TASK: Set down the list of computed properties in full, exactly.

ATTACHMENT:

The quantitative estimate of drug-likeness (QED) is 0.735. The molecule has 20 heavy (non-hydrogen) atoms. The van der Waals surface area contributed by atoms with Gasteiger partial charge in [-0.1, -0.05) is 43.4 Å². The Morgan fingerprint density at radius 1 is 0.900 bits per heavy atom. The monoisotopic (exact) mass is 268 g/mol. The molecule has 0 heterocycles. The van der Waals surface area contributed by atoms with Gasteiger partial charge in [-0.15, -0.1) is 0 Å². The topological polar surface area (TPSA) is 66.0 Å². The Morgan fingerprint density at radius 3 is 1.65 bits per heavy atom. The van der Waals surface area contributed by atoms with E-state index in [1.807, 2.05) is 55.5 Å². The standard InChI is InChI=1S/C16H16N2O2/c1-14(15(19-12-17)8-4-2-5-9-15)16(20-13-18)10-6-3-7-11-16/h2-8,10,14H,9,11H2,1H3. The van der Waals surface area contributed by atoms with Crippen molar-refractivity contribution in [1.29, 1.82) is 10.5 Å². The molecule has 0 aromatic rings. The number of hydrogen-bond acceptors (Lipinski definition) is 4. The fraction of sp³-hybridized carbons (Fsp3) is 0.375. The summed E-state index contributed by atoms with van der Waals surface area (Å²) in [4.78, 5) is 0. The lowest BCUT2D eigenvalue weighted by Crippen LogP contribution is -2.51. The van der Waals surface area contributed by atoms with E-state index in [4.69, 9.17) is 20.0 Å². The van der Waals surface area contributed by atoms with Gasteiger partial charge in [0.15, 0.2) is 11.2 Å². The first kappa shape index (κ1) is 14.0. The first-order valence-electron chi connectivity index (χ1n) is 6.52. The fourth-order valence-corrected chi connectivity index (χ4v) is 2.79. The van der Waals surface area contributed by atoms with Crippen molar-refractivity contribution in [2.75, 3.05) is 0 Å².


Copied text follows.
The quantitative estimate of drug-likeness (QED) is 0.735. The molecule has 20 heavy (non-hydrogen) atoms. The van der Waals surface area contributed by atoms with Gasteiger partial charge in [-0.1, -0.05) is 43.4 Å². The Morgan fingerprint density at radius 1 is 0.900 bits per heavy atom. The monoisotopic (exact) mass is 268 g/mol. The molecule has 0 heterocycles. The van der Waals surface area contributed by atoms with Gasteiger partial charge in [-0.15, -0.1) is 0 Å². The topological polar surface area (TPSA) is 66.0 Å². The Morgan fingerprint density at radius 3 is 1.65 bits per heavy atom. The van der Waals surface area contributed by atoms with E-state index in [1.807, 2.05) is 55.5 Å². The standard InChI is InChI=1S/C16H16N2O2/c1-14(15(19-12-17)8-4-2-5-9-15)16(20-13-18)10-6-3-7-11-16/h2-8,10,14H,9,11H2,1H3. The van der Waals surface area contributed by atoms with Crippen molar-refractivity contribution in [1.29, 1.82) is 10.5 Å². The molecule has 0 aromatic rings. The number of hydrogen-bond acceptors (Lipinski definition) is 4. The fraction of sp³-hybridized carbons (Fsp3) is 0.375. The summed E-state index contributed by atoms with van der Waals surface area (Å²) in [4.78, 5) is 0. The lowest BCUT2D eigenvalue weighted by Crippen LogP contribution is -2.51. The van der Waals surface area contributed by atoms with E-state index in [4.69, 9.17) is 20.0 Å². The van der Waals surface area contributed by atoms with Gasteiger partial charge in [0.15, 0.2) is 11.2 Å². The first kappa shape index (κ1) is 14.0. The first-order valence-electron chi connectivity index (χ1n) is 6.52. The fourth-order valence-corrected chi connectivity index (χ4v) is 2.79. The van der Waals surface area contributed by atoms with Crippen molar-refractivity contribution in [2.75, 3.05) is 0 Å².